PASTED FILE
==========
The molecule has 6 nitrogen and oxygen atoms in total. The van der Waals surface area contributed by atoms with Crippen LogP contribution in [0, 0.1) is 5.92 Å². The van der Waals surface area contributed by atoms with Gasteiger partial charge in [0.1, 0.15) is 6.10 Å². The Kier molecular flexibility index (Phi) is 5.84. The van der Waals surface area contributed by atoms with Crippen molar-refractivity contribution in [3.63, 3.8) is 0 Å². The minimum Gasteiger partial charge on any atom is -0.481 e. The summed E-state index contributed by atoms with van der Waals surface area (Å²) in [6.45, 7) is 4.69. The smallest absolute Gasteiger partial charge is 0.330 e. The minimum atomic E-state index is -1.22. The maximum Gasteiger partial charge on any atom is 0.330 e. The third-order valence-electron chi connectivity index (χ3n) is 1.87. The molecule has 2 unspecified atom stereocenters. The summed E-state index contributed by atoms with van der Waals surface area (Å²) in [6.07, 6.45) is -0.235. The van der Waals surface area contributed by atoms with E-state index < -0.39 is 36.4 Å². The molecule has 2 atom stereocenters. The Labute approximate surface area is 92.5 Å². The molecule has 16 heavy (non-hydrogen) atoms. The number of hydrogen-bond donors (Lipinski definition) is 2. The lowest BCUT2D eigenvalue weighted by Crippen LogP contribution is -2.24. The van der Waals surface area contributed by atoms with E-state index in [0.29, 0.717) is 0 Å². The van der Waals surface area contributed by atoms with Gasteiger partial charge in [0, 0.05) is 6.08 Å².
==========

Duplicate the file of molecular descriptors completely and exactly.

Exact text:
The molecule has 6 nitrogen and oxygen atoms in total. The van der Waals surface area contributed by atoms with Crippen LogP contribution in [0, 0.1) is 5.92 Å². The van der Waals surface area contributed by atoms with Gasteiger partial charge in [0.1, 0.15) is 6.10 Å². The Kier molecular flexibility index (Phi) is 5.84. The van der Waals surface area contributed by atoms with Crippen molar-refractivity contribution in [3.63, 3.8) is 0 Å². The minimum Gasteiger partial charge on any atom is -0.481 e. The summed E-state index contributed by atoms with van der Waals surface area (Å²) in [6.45, 7) is 4.69. The smallest absolute Gasteiger partial charge is 0.330 e. The minimum atomic E-state index is -1.22. The maximum Gasteiger partial charge on any atom is 0.330 e. The third-order valence-electron chi connectivity index (χ3n) is 1.87. The molecule has 2 unspecified atom stereocenters. The summed E-state index contributed by atoms with van der Waals surface area (Å²) in [6.07, 6.45) is -0.235. The van der Waals surface area contributed by atoms with E-state index < -0.39 is 36.4 Å². The molecule has 2 atom stereocenters. The Labute approximate surface area is 92.5 Å². The molecule has 16 heavy (non-hydrogen) atoms. The number of hydrogen-bond donors (Lipinski definition) is 2. The lowest BCUT2D eigenvalue weighted by Crippen LogP contribution is -2.24. The van der Waals surface area contributed by atoms with E-state index in [0.29, 0.717) is 0 Å². The van der Waals surface area contributed by atoms with Gasteiger partial charge in [0, 0.05) is 6.08 Å².